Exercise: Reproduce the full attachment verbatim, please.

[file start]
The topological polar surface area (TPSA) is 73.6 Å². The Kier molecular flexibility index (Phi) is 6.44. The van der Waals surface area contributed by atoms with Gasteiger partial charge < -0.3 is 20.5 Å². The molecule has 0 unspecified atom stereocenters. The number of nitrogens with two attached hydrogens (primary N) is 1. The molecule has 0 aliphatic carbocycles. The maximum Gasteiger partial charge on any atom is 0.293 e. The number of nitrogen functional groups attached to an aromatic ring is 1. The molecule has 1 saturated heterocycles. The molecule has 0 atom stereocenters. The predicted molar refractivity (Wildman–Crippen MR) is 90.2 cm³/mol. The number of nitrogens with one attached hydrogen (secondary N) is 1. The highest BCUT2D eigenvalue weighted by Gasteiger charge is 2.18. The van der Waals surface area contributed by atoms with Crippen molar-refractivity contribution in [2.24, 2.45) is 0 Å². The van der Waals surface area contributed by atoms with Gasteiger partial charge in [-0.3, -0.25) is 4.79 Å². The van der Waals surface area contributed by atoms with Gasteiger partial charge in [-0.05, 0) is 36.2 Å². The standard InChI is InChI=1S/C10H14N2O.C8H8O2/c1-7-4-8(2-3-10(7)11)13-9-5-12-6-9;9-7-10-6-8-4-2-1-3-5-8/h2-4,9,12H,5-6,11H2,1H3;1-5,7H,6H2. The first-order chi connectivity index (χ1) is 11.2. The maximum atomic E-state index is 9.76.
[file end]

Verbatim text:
The topological polar surface area (TPSA) is 73.6 Å². The Kier molecular flexibility index (Phi) is 6.44. The van der Waals surface area contributed by atoms with Gasteiger partial charge < -0.3 is 20.5 Å². The molecule has 0 unspecified atom stereocenters. The number of nitrogens with two attached hydrogens (primary N) is 1. The molecule has 0 aliphatic carbocycles. The maximum Gasteiger partial charge on any atom is 0.293 e. The number of nitrogen functional groups attached to an aromatic ring is 1. The molecule has 1 saturated heterocycles. The molecule has 0 atom stereocenters. The predicted molar refractivity (Wildman–Crippen MR) is 90.2 cm³/mol. The number of nitrogens with one attached hydrogen (secondary N) is 1. The highest BCUT2D eigenvalue weighted by Gasteiger charge is 2.18. The van der Waals surface area contributed by atoms with Crippen molar-refractivity contribution in [2.24, 2.45) is 0 Å². The van der Waals surface area contributed by atoms with Gasteiger partial charge in [-0.3, -0.25) is 4.79 Å². The van der Waals surface area contributed by atoms with Gasteiger partial charge in [-0.05, 0) is 36.2 Å². The standard InChI is InChI=1S/C10H14N2O.C8H8O2/c1-7-4-8(2-3-10(7)11)13-9-5-12-6-9;9-7-10-6-8-4-2-1-3-5-8/h2-4,9,12H,5-6,11H2,1H3;1-5,7H,6H2. The first-order chi connectivity index (χ1) is 11.2. The maximum atomic E-state index is 9.76.